Televisions at Airports Must Have Captions Displayed

Airlines must enable (turn on) captioning at all times on all televisions and other audio-visual displays that are capable of displaying captions and that are located in any portion of the terminal to which any passengers have access.

Communication on Aircraft Must Be Effective After Self-Identification

Passengers must self-identify to airline personnel that they are deaf, deaf-blind, or hard of hearing if they want to receive accessible information.

U.S. airlines must ensure that these deaf, deaf-blind and hard of hearing passengers have prompt access to the same information provided to other passengers. The information includes, but is not limited to, information concerning:

  • flight safety;
  • procedures for takeoff and landing;
  • flight delays;
  • schedule or aircraft changes that affect the travel of persons with disabilities;
  • diversion to a different airport;
  • scheduled departure and arrival time;
  • boarding information;
  • weather conditions at the flight’s destination;
  • beverage and menu information;
  • connecting gate assignments;
  • baggage claim;
  • individuals being paged by airlines; and
  • emergencies (for example, fire or bomb threat).

All new videos, DVDs, and other audio-visual displays played on aircraft for safety purposes must be high contrast captioned. All new videos, DVDs, and other audio-visual displays played on aircraft for informational purposes that were created under the airline’s control must be high-contrast captioned.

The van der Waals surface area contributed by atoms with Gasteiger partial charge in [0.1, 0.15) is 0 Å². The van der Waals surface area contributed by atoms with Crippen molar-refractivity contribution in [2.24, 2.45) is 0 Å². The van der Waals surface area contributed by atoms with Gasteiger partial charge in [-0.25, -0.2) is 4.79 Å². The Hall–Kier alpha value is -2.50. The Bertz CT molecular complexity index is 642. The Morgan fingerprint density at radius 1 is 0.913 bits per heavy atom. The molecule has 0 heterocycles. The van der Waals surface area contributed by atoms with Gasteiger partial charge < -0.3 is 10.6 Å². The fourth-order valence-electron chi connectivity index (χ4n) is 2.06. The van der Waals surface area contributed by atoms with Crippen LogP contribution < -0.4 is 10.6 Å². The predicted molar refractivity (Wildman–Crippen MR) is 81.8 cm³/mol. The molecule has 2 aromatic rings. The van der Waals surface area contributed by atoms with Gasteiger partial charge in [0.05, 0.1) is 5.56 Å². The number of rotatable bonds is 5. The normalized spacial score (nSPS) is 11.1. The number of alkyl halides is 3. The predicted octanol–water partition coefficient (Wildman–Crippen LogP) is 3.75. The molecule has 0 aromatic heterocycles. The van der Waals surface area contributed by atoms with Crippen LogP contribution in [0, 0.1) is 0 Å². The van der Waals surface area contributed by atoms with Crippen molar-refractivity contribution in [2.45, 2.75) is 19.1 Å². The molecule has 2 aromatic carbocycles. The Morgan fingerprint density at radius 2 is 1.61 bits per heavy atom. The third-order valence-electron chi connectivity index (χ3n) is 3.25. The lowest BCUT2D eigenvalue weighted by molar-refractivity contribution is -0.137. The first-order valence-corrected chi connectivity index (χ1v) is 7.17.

Service Animals Permitted

Airlines must permit a service animal to accompany a passenger with a disability.

On a flight segment scheduled to take eight hours or more, airlines may require the passenger using the service animal to provide documentation that the animal will not need to relieve itself on the flight or that the animal can relieve itself in a way that does not create a health or sanitation problem on the flight.

Airlines must permit the service animal to accompany the passenger with a disability at any seat in which the passenger sits, unless the animal blocks an aisle or other area.

If a service animal cannot be accommodated at the seat location of the passenger who is using the animal, the carrier must offer the passenger the opportunity to move with the animal to another seat location, if one is available.

As evidence that an animal is a service animal, airlines must accept identification cards, other written documentation, presence of harnesses or tags, or the credible verbal assurances of the individual using the animal.

Whenever an airline decides not to accept an animal as a service animal, it must explain the reason for the decision to the passenger and document it in writing. A copy of the explanation must be provided to the passenger either at the airport or within 10 calendar days of the incident.

Airlines promptly must take all steps necessary to comply with foreign regulations (for example, animal health regulations) needed to permit the legal transportation of the service animal from the U.S. into a foreign airport.

The Department of Transportation issued a detailed Guidance Concerning Service Animals, located at http://www.iaadp.org/usdot-may2008-airline-guidance.html#guid.

Advance Notice Required in Some Situations

The rules allow airlines to require a passenger with a disability to provide advance notice in order to obtain certain specific services with regard to a flight. The rules allow this when:

  • 10 or more individuals with a disability traveling as a group desire accommodations;
  • transportation of a service animal on a flight segment is scheduled to take eight hours or more; or
  • accommodations for deaf-blind passengers are necessary.

Safety Assistants for Travelers who are Deaf-Blind